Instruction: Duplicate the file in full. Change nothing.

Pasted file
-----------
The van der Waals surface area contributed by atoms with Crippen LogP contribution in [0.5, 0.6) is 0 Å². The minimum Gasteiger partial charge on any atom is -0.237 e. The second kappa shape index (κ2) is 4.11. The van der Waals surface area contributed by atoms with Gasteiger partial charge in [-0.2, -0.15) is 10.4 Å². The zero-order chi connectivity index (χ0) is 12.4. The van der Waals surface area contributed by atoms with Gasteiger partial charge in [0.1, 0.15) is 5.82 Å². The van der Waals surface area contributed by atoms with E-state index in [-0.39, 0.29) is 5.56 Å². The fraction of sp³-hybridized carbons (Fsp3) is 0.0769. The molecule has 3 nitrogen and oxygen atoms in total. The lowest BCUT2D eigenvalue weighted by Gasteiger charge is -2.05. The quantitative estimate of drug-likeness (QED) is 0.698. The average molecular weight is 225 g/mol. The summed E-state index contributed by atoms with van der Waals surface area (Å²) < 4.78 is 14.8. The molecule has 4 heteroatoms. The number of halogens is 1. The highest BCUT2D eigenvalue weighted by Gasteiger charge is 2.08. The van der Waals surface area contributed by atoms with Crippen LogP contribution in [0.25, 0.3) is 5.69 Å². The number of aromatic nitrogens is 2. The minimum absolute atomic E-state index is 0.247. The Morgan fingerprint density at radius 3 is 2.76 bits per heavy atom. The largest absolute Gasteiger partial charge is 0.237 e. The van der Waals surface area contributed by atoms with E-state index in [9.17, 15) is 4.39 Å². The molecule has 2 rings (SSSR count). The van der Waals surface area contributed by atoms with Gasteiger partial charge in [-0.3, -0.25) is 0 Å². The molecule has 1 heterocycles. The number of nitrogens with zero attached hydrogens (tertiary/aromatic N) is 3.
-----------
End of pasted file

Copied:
The van der Waals surface area contributed by atoms with Crippen LogP contribution in [0.5, 0.6) is 0 Å². The minimum Gasteiger partial charge on any atom is -0.237 e. The second kappa shape index (κ2) is 4.11. The van der Waals surface area contributed by atoms with Gasteiger partial charge in [-0.2, -0.15) is 10.4 Å². The zero-order chi connectivity index (χ0) is 12.4. The van der Waals surface area contributed by atoms with Gasteiger partial charge in [0.1, 0.15) is 5.82 Å². The van der Waals surface area contributed by atoms with E-state index in [-0.39, 0.29) is 5.56 Å². The fraction of sp³-hybridized carbons (Fsp3) is 0.0769. The molecule has 3 nitrogen and oxygen atoms in total. The lowest BCUT2D eigenvalue weighted by Gasteiger charge is -2.05. The quantitative estimate of drug-likeness (QED) is 0.698. The average molecular weight is 225 g/mol. The summed E-state index contributed by atoms with van der Waals surface area (Å²) < 4.78 is 14.8. The molecule has 4 heteroatoms. The number of halogens is 1. The highest BCUT2D eigenvalue weighted by Gasteiger charge is 2.08. The van der Waals surface area contributed by atoms with Crippen LogP contribution in [0.25, 0.3) is 5.69 Å². The number of aromatic nitrogens is 2. The minimum absolute atomic E-state index is 0.247. The Morgan fingerprint density at radius 3 is 2.76 bits per heavy atom. The largest absolute Gasteiger partial charge is 0.237 e. The van der Waals surface area contributed by atoms with E-state index in [9.17, 15) is 4.39 Å². The molecule has 2 rings (SSSR count). The van der Waals surface area contributed by atoms with Gasteiger partial charge in [-0.3, -0.25) is 0 Å². The molecule has 1 heterocycles. The number of nitrogens with zero attached hydrogens (tertiary/aromatic N) is 3.